From this September, boys of 12 and 13 will receive the HPV vaccine in all UK schools, hopefully preventing mouth, throat, penile and anal cancers caused by this oncovirus.
This occurs 11 years after a similar program for girls. The whole HPV vaccine program is now expected to prevent more than 100,000 cancer cases by 2058. This includes over 64,000 cervical cancers, almost 20,000 other cancers in women, and 30,000 cancers in men.
The HPV or human papilloma virus causes genital warts, precancerous cervical lesions, and cancers in various regions of the body. It exists in about 150 strains, and easily transmitted by sexual contact, including kissing. It is the most common sexually transmitted infection in the world, affecting 79 million people in the U.S. alone. While in over 90% of cases it is cleared naturally from the body, a few strains are capable of persistence and transformation of skin cells into genital warts and cancers of the uterine cervix, as well as of the head and neck. The virus causes about 5% of cancers globally. In the US, National Cancer Institute statistics link 3% of cancers in women and 2% in men to HPV.
Human papillomavirus (HPV) is a DNA virus from the papillomavirus family. 3D illustration - Credit: Tatiana Shepeleva / Shutterstock
10 million doses of vaccine have been distributed to cover 80% of UK women between 15 and 24 years against HPV so far. According to Public Health England (PHE), infections with high-risk HPV 16/18 strains in women between 16 and 21 years have declined by 86%, while in Scotland, experts say precancerous lesions of the uterine cervix have decreased by 71%. Vaccination of boys is bound to further prevent cervical cancers in women by increasing the overall number of immune people in the population, making it more difficult for the virus to spread from person to person. This is known as community immunity.
PHE head of immunization Mary Ramsay urged that all children eligible for the program accept the vaccine as soon as possible. She stated: “This universal program offers us the opportunity to make HPV-related diseases a thing of the past and build on the success of the girls' program.”
"Offering the vaccine to boys will not only protect them but will also prevent more cases of HPV-related cancers in girls and reduce the overall burden of these cancers in both men and women in the future.”
The vaccine needs to be taken early, at 11-13 years, before sexual activity begins, as it is not as effective in later adolescence, and a second dose is necessary for full immunization. This second dose is typically given 6-24 months after the first.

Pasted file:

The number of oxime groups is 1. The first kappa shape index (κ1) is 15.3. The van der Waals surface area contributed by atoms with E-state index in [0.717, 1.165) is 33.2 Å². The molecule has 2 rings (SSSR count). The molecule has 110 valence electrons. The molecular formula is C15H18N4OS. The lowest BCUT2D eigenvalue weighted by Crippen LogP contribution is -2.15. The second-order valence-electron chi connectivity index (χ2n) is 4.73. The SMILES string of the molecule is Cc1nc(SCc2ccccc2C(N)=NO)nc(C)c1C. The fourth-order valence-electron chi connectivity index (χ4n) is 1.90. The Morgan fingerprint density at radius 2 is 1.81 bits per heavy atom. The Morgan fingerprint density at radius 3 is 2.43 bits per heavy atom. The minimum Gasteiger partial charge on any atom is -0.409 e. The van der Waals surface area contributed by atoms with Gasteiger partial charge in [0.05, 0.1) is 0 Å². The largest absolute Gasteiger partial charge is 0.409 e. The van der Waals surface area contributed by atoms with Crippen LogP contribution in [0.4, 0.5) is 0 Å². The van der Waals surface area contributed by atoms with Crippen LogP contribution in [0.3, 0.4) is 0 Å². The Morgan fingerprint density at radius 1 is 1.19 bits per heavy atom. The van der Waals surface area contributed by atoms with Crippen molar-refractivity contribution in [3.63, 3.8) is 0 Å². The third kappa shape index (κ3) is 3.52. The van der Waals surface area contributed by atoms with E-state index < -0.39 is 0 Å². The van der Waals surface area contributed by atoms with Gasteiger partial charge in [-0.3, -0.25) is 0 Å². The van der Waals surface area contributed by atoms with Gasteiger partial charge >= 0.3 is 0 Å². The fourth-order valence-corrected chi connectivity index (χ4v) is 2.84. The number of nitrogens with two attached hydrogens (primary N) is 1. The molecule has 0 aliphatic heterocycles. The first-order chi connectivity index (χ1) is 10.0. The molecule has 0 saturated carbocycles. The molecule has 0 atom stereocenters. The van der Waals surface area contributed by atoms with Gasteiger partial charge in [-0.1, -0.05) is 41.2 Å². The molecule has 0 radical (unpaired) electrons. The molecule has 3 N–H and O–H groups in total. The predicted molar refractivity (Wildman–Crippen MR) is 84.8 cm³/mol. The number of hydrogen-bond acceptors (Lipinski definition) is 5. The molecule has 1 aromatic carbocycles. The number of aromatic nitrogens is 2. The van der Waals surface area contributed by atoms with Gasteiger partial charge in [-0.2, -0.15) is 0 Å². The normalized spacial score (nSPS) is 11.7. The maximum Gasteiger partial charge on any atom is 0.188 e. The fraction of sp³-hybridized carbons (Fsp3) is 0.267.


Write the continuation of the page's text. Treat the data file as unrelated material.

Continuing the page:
The vaccine acts to produce a much stronger immune reaction than the virus would, according to Professor John Doorbar of Cambridge. The protection lasts at least 10 years according to global research, but could even be lifelong, says PHE.
Few countries offer HPV vaccine to boys, but the US is among them, with the US Centers for Disease Control and Prevention's Advisory Committee on Immunization Practices (ACIP) recommending its use for both males and females before the age of 26 years. This statement last month extended previous recommendations for women to be immunized up to 26 years, but men up to 21.
Australia was the first to introduce nationwide HPV immunization. It has been offering the HPV vaccine to girls since 2007, and to boys since 2013. This has reduced HPV infections in young women from 22% to 1%, and the incidence is dropping in boys too. Experts say that this means it will be free of the infection within two decades.
Arne Akbar, who heads the British Society for Immunology, commented that this measure would build on the already successfully running girls’ immunization program to extend the protection against HPV-related cancers to boys as well. He said, “We encourage parents of eligible boys and girls to take up the offer and protect future generations against these preventable diseases with the HPV vaccine.”
Despite its many benefits, and regardless of the fact that the HPV vaccine has been declared to be safe by the WHO and the U.S. CDC, as well as by a large Norwegian study, several researchers have drawn attention to the small but significant number of immunized people who have reported neuropathic pain syndromes, such as chronic regional pain syndrome. The fact that four years later, the vast majority (93%) of this group remain incapacitated, has led to concern among researchers that adverse effects of the vaccine be properly evaluated before mass immunization programs. Adverse effects may be more common in certain genetic backgrounds, and experts have suggested that this should be properly researched to offer predictive markers that can help decide individuals decide on vaccine use.
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